Everyone hates receiving calls that are
a) obviously focussed on immediately 'selling' us something, shoving discounts at us, exhorting us to take advantage of things 'now'
b) dishonest; calls that purport to be about one thing, then quickly turn into something else
c) clearly impersonal; calls which describe benefits in words which sound as if they could be for anybody, but which have our name stuck into them.

If you make calls which are like these, you will end up in cold-call hell. However, no-one really minds receiving calls which are

a) obviously designed to be of mutual benefit both to the person giving and the person receiving
b) honest; presented in a human and straightforward manner by someone who clearly is acting under their own initiative and is excited and passionate about what they are talking about
c) clearly personal; presenting ideas which have obviously been thought up with us, individually, in mind.

The only real reason to reject such calls is because they appear at inconvenient times. In such situations, alternate call back times can be easily arranged.

The bottom line is that the call itself is merely the final stage in your process of preparation. Before even making the call, you have to have spent time figuring out exactly why you want to see the person you are calling. What kinds of benefits and ideas can you offer. Do you really have something mutually exciting to talk about?

If you are simply figuring on being able to make an appointment and then figure everything else out once you get face to face, your cold-calling is going to be hellish. If you cold-call people with this week's 'dollar a holler' prop, you're going to run out of leads really quickly.

When we reject cold-calls, what we're really rejecting is people we resent, because they don't respect us enough to call us with something really interesting and useful to say; people who are wiling to waste our valuable time 'fishing' for an appointment without any idea why we might want to see them.

Conversely, when someone calls who sounds genuinely excited about their company, someone who knows something about ours and is clearly interested in finding out more, someone who has spent the time to think about us before the call and shows us the respect we deserve, we're usually happy to listen. This even applies to gatekeepers. A gatekeeper's job is not to shut their employer out from the world completely. It's to filter out those things they believe would not be useful or interesting. In a fity-fifty situation, most good gatekeepers will err on your side, just in case they screen out something that could turn out to be interesting or profitable for their employer. If you're getting consistently rejected by gatekeepers, you're talking too much about yourself and not enough about the gatekeeper's employer / company.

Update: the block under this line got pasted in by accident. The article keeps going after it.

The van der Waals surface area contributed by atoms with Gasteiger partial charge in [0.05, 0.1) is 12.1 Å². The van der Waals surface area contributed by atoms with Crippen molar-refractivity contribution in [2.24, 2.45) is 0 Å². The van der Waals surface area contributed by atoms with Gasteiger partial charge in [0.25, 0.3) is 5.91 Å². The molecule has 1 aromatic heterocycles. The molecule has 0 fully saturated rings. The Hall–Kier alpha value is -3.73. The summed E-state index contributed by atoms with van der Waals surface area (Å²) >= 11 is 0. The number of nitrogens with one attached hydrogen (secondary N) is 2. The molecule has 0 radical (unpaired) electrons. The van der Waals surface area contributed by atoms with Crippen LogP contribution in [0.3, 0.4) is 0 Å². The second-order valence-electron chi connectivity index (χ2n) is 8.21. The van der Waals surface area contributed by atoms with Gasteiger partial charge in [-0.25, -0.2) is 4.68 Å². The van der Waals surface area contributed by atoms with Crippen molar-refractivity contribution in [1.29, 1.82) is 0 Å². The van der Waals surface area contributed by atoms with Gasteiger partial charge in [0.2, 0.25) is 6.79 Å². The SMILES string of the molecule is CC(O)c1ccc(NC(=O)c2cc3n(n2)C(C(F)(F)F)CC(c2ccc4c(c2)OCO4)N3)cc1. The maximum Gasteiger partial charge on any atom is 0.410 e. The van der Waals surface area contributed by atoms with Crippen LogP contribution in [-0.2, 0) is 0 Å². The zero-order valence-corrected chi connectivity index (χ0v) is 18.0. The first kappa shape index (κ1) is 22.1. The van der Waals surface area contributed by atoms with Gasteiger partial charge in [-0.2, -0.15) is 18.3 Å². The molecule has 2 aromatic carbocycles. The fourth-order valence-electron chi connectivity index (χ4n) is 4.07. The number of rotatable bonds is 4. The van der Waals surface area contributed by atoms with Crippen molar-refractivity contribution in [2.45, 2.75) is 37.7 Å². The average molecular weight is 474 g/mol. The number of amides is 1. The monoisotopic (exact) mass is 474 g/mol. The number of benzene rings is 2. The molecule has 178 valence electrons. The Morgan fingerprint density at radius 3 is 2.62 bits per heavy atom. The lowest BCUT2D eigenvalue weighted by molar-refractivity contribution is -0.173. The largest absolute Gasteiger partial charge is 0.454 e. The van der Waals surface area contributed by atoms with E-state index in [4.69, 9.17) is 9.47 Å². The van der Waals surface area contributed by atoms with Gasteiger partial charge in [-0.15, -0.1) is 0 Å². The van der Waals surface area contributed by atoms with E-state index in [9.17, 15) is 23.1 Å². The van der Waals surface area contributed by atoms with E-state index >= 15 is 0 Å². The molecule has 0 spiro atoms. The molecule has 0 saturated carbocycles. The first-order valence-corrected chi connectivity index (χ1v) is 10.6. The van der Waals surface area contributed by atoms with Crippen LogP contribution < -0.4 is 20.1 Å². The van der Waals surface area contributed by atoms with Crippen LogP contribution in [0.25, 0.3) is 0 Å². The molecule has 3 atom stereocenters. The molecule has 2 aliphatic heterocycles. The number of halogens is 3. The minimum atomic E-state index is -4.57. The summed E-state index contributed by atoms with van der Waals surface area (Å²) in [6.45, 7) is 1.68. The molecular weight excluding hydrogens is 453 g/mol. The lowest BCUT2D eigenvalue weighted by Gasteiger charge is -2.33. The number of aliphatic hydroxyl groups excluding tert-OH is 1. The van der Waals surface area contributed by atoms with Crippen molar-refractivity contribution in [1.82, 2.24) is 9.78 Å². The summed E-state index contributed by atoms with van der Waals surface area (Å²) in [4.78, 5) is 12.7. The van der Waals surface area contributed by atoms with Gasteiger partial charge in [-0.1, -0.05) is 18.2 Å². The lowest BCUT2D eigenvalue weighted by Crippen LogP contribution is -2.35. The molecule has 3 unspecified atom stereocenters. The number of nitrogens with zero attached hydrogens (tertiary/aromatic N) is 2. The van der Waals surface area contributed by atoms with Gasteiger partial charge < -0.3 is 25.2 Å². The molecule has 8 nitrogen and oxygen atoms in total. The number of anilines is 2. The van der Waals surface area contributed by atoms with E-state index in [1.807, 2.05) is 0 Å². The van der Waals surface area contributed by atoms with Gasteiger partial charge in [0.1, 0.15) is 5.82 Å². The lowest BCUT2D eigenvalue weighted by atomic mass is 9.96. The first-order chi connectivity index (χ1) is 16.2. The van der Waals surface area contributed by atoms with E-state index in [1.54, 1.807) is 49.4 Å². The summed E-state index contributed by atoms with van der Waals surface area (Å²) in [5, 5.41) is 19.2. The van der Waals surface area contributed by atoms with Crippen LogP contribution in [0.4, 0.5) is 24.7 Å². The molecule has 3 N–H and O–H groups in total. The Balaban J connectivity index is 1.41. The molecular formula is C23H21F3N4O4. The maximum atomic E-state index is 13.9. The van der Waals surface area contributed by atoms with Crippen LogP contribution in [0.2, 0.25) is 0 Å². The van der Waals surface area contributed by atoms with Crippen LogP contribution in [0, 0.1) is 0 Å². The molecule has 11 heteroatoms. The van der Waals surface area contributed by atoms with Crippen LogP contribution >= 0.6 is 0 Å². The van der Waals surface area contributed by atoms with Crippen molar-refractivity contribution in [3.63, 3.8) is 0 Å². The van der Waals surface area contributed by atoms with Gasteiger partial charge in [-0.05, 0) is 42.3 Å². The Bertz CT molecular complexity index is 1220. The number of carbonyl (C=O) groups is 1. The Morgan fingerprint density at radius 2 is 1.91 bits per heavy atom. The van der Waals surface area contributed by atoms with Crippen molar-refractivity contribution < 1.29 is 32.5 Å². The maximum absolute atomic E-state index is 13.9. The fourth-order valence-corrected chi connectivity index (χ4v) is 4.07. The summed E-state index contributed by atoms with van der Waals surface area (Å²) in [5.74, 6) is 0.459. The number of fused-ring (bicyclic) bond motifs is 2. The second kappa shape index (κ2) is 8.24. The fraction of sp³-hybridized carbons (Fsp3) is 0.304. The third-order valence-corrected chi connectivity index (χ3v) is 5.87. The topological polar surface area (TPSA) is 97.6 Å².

There are many people reading this who will roll their eyes and say, "Yeah yeah, I do that and I still get blocked." If you are one, I ask you to think really honestly for a moment about your last experience. What exactly did you say? What did you have prepared before you called? Did you know anything about the company / person you were talking to? Were you excited about the potential of a meeting with this person? Did you have a picture in your mind of the project you would work on together, how it would sound, what effect it would have?

However cold they might feel at the beginning, those kinds of calls can get warm very quickly.

Matt Hackett, CEO ARIA Inc.

Further resources: Connect includes a simple but powerful cold-calling toolset in the Calendar called the "Call Center". Click here for a video demo.

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Sales Training